Print Version    Email to Friend
Mideast patriarchs express hope in the midst of uncertainty

BEIRUT (CNS): In their Christmas messages, the Catholic patriarchs of the Middle East—with hope, despite uncertainty in the region—called for peace, security, prayer and solidarity. 
From Baghdad, Iraq, Chaldean Patriarch Louis Sako, expressed his hope for a new phase for the country and that the recent triumph over the Islamic State, along with the termination of terrorist control of Mosul and other cities, will marked a step toward security and stability. 
However, he said the liberation of those areas requires the Iraqi government to work to facilitate “the return of Christians to their homes and properties, preserving their rights as indigenous citizens, recognising their culture, civilisation and heritage as an essential part of Iraq’s history and preventing demographic changes in their historical geographic areas.” 
In his Christmas message, Maronite patriarch, Bechara Cardinal Rai, from Lebanon, also touched the decision by the president of the United States of America, Donald Trump, to recognise Jerusalem as the capital of Israel.
“We categorically reject it because it is an unjust and hostile decision toward Christianity and Islam, and of the Palestinian people in particular,” Cardinal Rai said.
He added that the move demolished peace negotiations and could “ignite a new uprising and even war, God forbid.”
Syriac Patriarch Ignace Joseph III Younan noted that Lebanon, “the only country where all citizens enjoy the best possible liberty and equality,” had faced numerous trials in 2017.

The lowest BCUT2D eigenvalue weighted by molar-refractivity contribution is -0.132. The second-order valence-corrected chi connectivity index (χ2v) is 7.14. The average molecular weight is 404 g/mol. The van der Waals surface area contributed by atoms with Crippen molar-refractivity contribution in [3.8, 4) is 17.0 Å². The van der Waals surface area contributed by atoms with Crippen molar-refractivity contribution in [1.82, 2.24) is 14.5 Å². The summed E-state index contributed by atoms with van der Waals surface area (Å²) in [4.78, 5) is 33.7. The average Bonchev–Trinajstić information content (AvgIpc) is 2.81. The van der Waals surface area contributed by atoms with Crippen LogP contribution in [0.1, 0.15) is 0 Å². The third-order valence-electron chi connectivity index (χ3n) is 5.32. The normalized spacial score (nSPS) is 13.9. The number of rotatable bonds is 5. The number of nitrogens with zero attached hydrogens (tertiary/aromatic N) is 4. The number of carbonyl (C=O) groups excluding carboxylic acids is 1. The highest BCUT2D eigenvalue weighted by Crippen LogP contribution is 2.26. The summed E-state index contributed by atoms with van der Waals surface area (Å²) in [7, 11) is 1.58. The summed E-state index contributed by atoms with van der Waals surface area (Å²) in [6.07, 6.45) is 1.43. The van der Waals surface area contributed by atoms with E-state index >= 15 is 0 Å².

In his Christmas message from Beirut, the patriarch thanked God that the Lebanese army repelled terrorist groups that threatened Lebanon’s “very existence.”
He remembered “our brothers and sisters in Syria and Iraq, who have been suffering for long, because of their steadfast faithfulness to the gospel.”
He said, “Their presence as a Christian minority that endured every kind of hardship is essential to the rebirth of their respective countries.”
Patriarch Younan called for economic sanctions against Syria to be lifted saying they “are like crimes against humanity, because they target the most vulnerable segments of a nation.”
Meanwhile in a message from Damascus, Syria, Melkite Patriarch Joseph Absi, noted that the faithful sometimes wonder about the presence of God “and his role in our lives” as “the various currents of the world invade the spirit of the people” and “the land of the east is trampled by war and displacement.” 
He offered hope and reassurance in his message that “Christmas comes, the Divine Incarnation, to reveal to us that God’s hand appears and accompanies us, especially in the difficult stages of our lives.”

More from this section